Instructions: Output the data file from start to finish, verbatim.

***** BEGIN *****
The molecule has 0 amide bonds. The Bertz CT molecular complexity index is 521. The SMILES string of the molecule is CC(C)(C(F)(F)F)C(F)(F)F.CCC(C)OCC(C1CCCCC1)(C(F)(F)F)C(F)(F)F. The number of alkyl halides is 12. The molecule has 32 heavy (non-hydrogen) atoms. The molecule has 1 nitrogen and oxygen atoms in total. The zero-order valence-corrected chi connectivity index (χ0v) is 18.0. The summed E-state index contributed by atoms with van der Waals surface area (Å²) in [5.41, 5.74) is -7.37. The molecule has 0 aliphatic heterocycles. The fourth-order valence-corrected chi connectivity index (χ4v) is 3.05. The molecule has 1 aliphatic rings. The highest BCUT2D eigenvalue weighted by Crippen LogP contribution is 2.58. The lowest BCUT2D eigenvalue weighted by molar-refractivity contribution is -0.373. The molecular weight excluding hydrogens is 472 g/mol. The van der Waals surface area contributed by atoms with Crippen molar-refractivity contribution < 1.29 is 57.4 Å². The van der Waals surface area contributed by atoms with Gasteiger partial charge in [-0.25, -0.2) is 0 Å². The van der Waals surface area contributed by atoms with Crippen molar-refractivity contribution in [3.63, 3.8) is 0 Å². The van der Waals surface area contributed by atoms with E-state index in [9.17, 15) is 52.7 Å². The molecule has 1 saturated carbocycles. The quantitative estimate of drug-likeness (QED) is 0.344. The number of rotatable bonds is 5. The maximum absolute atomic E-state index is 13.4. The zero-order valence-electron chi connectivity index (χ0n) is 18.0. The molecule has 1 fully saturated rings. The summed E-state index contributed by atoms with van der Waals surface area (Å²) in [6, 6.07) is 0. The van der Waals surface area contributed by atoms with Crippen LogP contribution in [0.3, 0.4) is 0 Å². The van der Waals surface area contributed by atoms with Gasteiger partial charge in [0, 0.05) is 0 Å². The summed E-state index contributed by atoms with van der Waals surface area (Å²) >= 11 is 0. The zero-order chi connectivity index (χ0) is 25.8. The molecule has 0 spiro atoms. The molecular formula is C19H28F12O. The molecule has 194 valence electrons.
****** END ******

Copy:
The molecule has 0 amide bonds. The Bertz CT molecular complexity index is 521. The SMILES string of the molecule is CC(C)(C(F)(F)F)C(F)(F)F.CCC(C)OCC(C1CCCCC1)(C(F)(F)F)C(F)(F)F. The number of alkyl halides is 12. The molecule has 32 heavy (non-hydrogen) atoms. The molecule has 1 nitrogen and oxygen atoms in total. The zero-order valence-corrected chi connectivity index (χ0v) is 18.0. The summed E-state index contributed by atoms with van der Waals surface area (Å²) in [5.41, 5.74) is -7.37. The molecule has 0 aliphatic heterocycles. The fourth-order valence-corrected chi connectivity index (χ4v) is 3.05. The molecule has 1 aliphatic rings. The highest BCUT2D eigenvalue weighted by Crippen LogP contribution is 2.58. The lowest BCUT2D eigenvalue weighted by molar-refractivity contribution is -0.373. The molecular weight excluding hydrogens is 472 g/mol. The van der Waals surface area contributed by atoms with Crippen molar-refractivity contribution < 1.29 is 57.4 Å². The van der Waals surface area contributed by atoms with Gasteiger partial charge in [-0.25, -0.2) is 0 Å². The van der Waals surface area contributed by atoms with Crippen molar-refractivity contribution in [3.63, 3.8) is 0 Å². The van der Waals surface area contributed by atoms with E-state index in [9.17, 15) is 52.7 Å². The molecule has 1 saturated carbocycles. The quantitative estimate of drug-likeness (QED) is 0.344. The number of rotatable bonds is 5. The maximum absolute atomic E-state index is 13.4. The zero-order valence-electron chi connectivity index (χ0n) is 18.0. The molecule has 1 fully saturated rings. The summed E-state index contributed by atoms with van der Waals surface area (Å²) in [6, 6.07) is 0. The van der Waals surface area contributed by atoms with Crippen LogP contribution in [0.3, 0.4) is 0 Å². The van der Waals surface area contributed by atoms with Gasteiger partial charge in [0, 0.05) is 0 Å². The summed E-state index contributed by atoms with van der Waals surface area (Å²) >= 11 is 0. The zero-order chi connectivity index (χ0) is 25.8. The molecule has 0 spiro atoms. The molecular formula is C19H28F12O. The molecule has 194 valence electrons.